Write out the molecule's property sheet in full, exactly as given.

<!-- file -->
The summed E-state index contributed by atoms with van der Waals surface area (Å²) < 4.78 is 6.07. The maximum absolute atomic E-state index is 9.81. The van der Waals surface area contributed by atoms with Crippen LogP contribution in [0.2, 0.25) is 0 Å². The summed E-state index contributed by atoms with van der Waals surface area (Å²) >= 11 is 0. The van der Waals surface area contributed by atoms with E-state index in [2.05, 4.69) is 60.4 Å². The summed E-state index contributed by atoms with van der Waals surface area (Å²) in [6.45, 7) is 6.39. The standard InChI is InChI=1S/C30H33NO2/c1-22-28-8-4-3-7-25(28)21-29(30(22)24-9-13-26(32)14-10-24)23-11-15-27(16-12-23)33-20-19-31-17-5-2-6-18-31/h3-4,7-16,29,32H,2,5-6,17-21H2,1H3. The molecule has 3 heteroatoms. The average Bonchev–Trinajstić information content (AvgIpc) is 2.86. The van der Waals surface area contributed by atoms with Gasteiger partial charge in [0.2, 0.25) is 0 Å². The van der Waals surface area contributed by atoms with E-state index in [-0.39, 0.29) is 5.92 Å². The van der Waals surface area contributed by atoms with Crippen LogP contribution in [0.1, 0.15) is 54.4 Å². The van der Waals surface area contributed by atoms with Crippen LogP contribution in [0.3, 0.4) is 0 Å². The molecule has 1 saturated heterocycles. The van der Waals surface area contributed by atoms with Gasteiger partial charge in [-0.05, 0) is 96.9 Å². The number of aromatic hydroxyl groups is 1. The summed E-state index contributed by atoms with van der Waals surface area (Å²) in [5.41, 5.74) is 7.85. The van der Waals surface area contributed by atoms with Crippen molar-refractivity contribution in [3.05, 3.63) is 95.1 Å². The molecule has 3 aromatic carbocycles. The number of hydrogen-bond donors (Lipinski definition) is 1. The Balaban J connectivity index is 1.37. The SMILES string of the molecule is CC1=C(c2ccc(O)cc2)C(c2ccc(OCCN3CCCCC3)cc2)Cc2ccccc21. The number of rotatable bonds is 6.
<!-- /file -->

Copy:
The summed E-state index contributed by atoms with van der Waals surface area (Å²) < 4.78 is 6.07. The maximum absolute atomic E-state index is 9.81. The van der Waals surface area contributed by atoms with Crippen LogP contribution in [0.2, 0.25) is 0 Å². The summed E-state index contributed by atoms with van der Waals surface area (Å²) >= 11 is 0. The van der Waals surface area contributed by atoms with E-state index in [2.05, 4.69) is 60.4 Å². The summed E-state index contributed by atoms with van der Waals surface area (Å²) in [6.45, 7) is 6.39. The standard InChI is InChI=1S/C30H33NO2/c1-22-28-8-4-3-7-25(28)21-29(30(22)24-9-13-26(32)14-10-24)23-11-15-27(16-12-23)33-20-19-31-17-5-2-6-18-31/h3-4,7-16,29,32H,2,5-6,17-21H2,1H3. The molecule has 3 heteroatoms. The average Bonchev–Trinajstić information content (AvgIpc) is 2.86. The van der Waals surface area contributed by atoms with Gasteiger partial charge in [0.2, 0.25) is 0 Å². The van der Waals surface area contributed by atoms with E-state index in [-0.39, 0.29) is 5.92 Å². The van der Waals surface area contributed by atoms with Crippen LogP contribution in [0.1, 0.15) is 54.4 Å². The van der Waals surface area contributed by atoms with Crippen LogP contribution in [0.3, 0.4) is 0 Å². The molecule has 1 saturated heterocycles. The van der Waals surface area contributed by atoms with Gasteiger partial charge in [-0.05, 0) is 96.9 Å². The number of aromatic hydroxyl groups is 1. The summed E-state index contributed by atoms with van der Waals surface area (Å²) in [5.41, 5.74) is 7.85. The van der Waals surface area contributed by atoms with Crippen molar-refractivity contribution in [3.05, 3.63) is 95.1 Å². The molecule has 3 aromatic carbocycles. The number of hydrogen-bond donors (Lipinski definition) is 1. The Balaban J connectivity index is 1.37. The SMILES string of the molecule is CC1=C(c2ccc(O)cc2)C(c2ccc(OCCN3CCCCC3)cc2)Cc2ccccc21. The number of rotatable bonds is 6.